Gravesend’s Little Chapel That Could

Copyright © 2013 by Joseph Ditta (joseph.ditta@gmail.com)

At the end of the long drive that runs beside the historic Ryder-Van Cleef House at 38 Village Road North, stands an odd structure that is hard to see clearly from the sidewalk, shrouded as it is by dense foliage today. Back on an overcast spring day in 1986, it looked like this:

Side view of 38 Village Road North taken Wednesday 9 April 1986. Note chapel behind the tree. (Collection of Joseph Ditta)

Side view of 38 Village Road North taken Wednesday 9 April 1986. (Collection of Joseph Ditta)

Although it was then blocked by a tree, its alignment with the driveway suggests the little building might once have been a garage. But its entrance seems too narrow for a car. And why would a garage have a Gothic-arched doorway with similar, flanking windows? (See the closeup below.) Like other sites in Gravesend, legend surrounds this one, fed, no doubt, by the pull of that sinister black portal.

Closeup of the chapel behind 38 Village Road North, taken Wednesday 9 April 1986. (Collection of Joseph Ditta)

Closeup of the structure behind 38 Village Road North taken Wednesday 9 April 1986. (Collection of Joseph Ditta)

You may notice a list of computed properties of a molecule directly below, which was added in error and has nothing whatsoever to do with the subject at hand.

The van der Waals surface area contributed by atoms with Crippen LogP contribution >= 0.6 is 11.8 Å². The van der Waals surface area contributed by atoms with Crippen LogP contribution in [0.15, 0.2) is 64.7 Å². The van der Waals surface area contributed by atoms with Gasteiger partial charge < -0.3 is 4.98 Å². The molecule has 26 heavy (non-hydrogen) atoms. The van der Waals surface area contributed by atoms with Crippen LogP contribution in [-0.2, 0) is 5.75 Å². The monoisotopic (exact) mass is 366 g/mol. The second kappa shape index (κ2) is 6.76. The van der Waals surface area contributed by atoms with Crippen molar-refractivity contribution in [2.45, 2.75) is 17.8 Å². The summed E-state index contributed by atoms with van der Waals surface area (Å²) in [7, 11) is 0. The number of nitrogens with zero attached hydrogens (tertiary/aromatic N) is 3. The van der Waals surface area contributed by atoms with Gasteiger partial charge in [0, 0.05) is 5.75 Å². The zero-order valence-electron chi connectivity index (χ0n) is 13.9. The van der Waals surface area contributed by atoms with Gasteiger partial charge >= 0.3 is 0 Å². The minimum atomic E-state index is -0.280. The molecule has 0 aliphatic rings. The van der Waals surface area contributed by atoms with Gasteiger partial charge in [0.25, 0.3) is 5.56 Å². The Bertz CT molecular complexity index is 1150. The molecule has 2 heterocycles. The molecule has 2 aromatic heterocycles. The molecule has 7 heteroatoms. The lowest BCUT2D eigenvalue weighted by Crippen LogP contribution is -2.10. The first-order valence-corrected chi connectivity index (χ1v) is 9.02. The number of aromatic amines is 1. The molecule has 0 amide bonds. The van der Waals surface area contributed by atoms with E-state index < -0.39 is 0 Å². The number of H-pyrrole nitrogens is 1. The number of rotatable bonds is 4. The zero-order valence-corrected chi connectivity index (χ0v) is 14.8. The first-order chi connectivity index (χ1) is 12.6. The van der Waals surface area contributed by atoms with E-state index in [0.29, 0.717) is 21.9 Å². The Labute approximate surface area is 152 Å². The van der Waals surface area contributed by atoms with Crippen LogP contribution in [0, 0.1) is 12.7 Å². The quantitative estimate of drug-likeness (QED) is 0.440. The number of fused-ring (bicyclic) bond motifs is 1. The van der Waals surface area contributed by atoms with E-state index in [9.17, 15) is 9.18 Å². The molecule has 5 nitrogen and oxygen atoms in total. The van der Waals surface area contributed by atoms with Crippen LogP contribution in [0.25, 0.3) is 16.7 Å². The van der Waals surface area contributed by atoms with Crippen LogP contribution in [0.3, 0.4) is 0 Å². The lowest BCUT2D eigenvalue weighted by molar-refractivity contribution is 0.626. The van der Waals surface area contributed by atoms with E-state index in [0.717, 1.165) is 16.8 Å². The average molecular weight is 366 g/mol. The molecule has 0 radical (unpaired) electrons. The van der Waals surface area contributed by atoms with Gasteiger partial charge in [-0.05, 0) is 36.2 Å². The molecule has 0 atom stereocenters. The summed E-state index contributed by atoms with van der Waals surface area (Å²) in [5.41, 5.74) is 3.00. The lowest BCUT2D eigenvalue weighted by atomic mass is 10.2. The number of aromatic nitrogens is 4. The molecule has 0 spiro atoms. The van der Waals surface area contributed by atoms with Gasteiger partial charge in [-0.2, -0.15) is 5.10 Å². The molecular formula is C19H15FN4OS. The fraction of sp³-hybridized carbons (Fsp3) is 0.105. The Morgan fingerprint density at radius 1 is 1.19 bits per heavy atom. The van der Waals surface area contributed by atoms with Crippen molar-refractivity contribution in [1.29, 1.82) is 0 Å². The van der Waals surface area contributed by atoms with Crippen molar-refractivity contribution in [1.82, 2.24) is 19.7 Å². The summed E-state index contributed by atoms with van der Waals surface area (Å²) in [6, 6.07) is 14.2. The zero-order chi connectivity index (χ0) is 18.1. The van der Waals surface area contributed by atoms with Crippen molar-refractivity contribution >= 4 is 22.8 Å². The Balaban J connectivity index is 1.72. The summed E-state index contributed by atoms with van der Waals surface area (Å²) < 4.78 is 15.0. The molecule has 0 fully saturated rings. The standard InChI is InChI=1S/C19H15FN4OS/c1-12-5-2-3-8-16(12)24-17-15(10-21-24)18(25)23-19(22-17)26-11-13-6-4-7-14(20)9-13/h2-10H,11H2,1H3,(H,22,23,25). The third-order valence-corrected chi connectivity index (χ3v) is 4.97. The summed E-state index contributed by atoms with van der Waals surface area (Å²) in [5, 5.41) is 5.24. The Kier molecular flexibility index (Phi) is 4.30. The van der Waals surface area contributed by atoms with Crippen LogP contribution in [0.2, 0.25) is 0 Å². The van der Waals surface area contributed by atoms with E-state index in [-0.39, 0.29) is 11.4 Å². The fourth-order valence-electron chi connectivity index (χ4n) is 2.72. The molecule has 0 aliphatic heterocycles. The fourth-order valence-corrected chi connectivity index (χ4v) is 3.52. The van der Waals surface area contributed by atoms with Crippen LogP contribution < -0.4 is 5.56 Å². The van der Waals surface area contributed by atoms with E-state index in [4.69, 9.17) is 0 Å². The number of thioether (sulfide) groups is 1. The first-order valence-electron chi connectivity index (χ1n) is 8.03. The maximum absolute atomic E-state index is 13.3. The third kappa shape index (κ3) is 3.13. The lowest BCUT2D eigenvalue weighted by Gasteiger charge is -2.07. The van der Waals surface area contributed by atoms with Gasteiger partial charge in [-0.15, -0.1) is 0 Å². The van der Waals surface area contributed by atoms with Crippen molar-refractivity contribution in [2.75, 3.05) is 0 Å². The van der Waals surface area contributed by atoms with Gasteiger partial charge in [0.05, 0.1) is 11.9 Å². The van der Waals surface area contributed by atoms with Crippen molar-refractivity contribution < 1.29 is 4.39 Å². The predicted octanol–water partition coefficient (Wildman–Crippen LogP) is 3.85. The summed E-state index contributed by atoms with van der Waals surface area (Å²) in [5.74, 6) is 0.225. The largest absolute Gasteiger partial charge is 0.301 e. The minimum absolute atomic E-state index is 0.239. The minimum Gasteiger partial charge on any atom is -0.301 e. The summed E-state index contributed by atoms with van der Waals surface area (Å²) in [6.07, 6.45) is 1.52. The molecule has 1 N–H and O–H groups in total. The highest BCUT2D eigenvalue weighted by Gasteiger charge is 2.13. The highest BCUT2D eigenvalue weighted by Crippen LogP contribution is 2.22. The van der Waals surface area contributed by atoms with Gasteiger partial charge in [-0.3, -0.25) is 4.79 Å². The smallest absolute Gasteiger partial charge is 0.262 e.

A friend who grew up a few houses down doesn’t recall the place ever in use. She was too scared to go near it, and in her 29 years there, worked up the nerve to look inside just once, when she saw what looked like an altar. Turns out it was an altar, but not one for human sacrifice.

Around 1943 an enterprising young Lutheran divinity student named William George Luger (born 1927), who lived with his family at 30 Village Road North, decided to build a devotional chapel. The Lugers owned the three houses at 28, 30, and 32 Village Road North, so it is a mystery why William chose a spot behind number 38 on which to build. Presumably he did so with the owner’s permission. On a plot 12′ x 12′ he constructed a building of discarded brick and cobblestone scrounged up from vacant lots in the neighborhood. He furnished it with benches and imitation stained glass windows, and even managed to squeeze in an organ (probably a reed organ). Between June 1944 and Christmas 1945, the incipient Reverend Luger preached on Sundays to a congregation as large as 17 members in his tiny chapel. Luger was appointed assistant to the pastor of St. Stephen’s Lutheran Church on Newkirk Avenue on 6 January 1946, a month before his family moved from Village Road North. The Brooklyn Eagle mourned the abandonment of his endearing and short-lived house of worship (see below).

“Reverend 12 x 12 ” went on to a distinguished career at multiple churches in the United States. His little chapel on Village Road North still stands, now roofless and empty. The organ is gone, its music only an echo. And the congregation, only a memory.

The chapel behind 38 Village Road North as it looked on Sunday 25 August 2013. Photograph by Lisanne Anderson.

[Please note: This post does not constitute an invitation to visit the chapel, which stands on private property.]

Copyright © 2013 by Joseph Ditta (joseph.ditta@gmail.com)

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1 Comment

Filed under churches, Ryder-Van Cleef House, Village Road North

One response to “Gravesend’s Little Chapel That Could

  1. Pingback: Small Stuff: In Gravesend, Hidden Remains Of A 240-Square-Foot Chapel – insiderater.com

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